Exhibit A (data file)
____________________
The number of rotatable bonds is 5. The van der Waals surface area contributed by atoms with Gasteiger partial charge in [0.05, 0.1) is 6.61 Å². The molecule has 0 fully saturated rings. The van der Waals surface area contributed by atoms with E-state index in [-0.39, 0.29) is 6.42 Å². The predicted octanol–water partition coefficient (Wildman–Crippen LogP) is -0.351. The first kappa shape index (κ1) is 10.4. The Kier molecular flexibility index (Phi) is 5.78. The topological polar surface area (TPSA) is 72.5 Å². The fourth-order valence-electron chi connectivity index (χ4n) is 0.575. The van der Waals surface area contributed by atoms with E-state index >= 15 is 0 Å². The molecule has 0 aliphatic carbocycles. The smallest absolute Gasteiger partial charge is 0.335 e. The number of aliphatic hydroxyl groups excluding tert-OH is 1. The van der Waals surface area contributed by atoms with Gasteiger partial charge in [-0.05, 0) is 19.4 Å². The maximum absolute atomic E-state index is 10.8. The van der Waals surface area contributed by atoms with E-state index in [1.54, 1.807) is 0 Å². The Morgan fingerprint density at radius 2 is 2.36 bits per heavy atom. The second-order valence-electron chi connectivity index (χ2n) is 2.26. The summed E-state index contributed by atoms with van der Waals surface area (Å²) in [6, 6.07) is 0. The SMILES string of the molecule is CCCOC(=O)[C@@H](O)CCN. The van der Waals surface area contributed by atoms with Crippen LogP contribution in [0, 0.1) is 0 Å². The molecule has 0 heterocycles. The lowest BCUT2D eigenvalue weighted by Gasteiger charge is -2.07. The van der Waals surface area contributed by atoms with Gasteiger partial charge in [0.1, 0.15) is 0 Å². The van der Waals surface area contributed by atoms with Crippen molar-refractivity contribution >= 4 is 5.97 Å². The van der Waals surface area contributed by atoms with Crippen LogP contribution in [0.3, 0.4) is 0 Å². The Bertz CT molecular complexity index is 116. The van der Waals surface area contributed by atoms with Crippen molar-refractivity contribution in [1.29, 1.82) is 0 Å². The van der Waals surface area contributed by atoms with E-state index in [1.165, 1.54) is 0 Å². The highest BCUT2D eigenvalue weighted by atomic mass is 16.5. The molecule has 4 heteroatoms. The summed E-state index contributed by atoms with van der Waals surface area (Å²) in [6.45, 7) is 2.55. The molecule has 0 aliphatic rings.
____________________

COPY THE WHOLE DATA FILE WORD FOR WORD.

The number of rotatable bonds is 5. The van der Waals surface area contributed by atoms with Gasteiger partial charge in [0.05, 0.1) is 6.61 Å². The molecule has 0 fully saturated rings. The van der Waals surface area contributed by atoms with E-state index in [-0.39, 0.29) is 6.42 Å². The predicted octanol–water partition coefficient (Wildman–Crippen LogP) is -0.351. The first kappa shape index (κ1) is 10.4. The Kier molecular flexibility index (Phi) is 5.78. The topological polar surface area (TPSA) is 72.5 Å². The fourth-order valence-electron chi connectivity index (χ4n) is 0.575. The van der Waals surface area contributed by atoms with E-state index >= 15 is 0 Å². The molecule has 0 aliphatic carbocycles. The smallest absolute Gasteiger partial charge is 0.335 e. The number of aliphatic hydroxyl groups excluding tert-OH is 1. The van der Waals surface area contributed by atoms with Gasteiger partial charge in [-0.05, 0) is 19.4 Å². The maximum absolute atomic E-state index is 10.8. The van der Waals surface area contributed by atoms with E-state index in [1.54, 1.807) is 0 Å². The Morgan fingerprint density at radius 2 is 2.36 bits per heavy atom. The second-order valence-electron chi connectivity index (χ2n) is 2.26. The summed E-state index contributed by atoms with van der Waals surface area (Å²) in [6, 6.07) is 0. The SMILES string of the molecule is CCCOC(=O)[C@@H](O)CCN. The van der Waals surface area contributed by atoms with Crippen LogP contribution in [0, 0.1) is 0 Å². The molecule has 0 heterocycles. The lowest BCUT2D eigenvalue weighted by Gasteiger charge is -2.07. The van der Waals surface area contributed by atoms with Gasteiger partial charge in [0.1, 0.15) is 0 Å². The van der Waals surface area contributed by atoms with Crippen molar-refractivity contribution >= 4 is 5.97 Å². The van der Waals surface area contributed by atoms with Crippen LogP contribution in [0.3, 0.4) is 0 Å². The Bertz CT molecular complexity index is 116. The van der Waals surface area contributed by atoms with Crippen molar-refractivity contribution in [1.29, 1.82) is 0 Å². The van der Waals surface area contributed by atoms with E-state index in [1.165, 1.54) is 0 Å². The highest BCUT2D eigenvalue weighted by atomic mass is 16.5. The molecule has 4 heteroatoms. The summed E-state index contributed by atoms with van der Waals surface area (Å²) in [6.45, 7) is 2.55. The molecule has 0 aliphatic rings.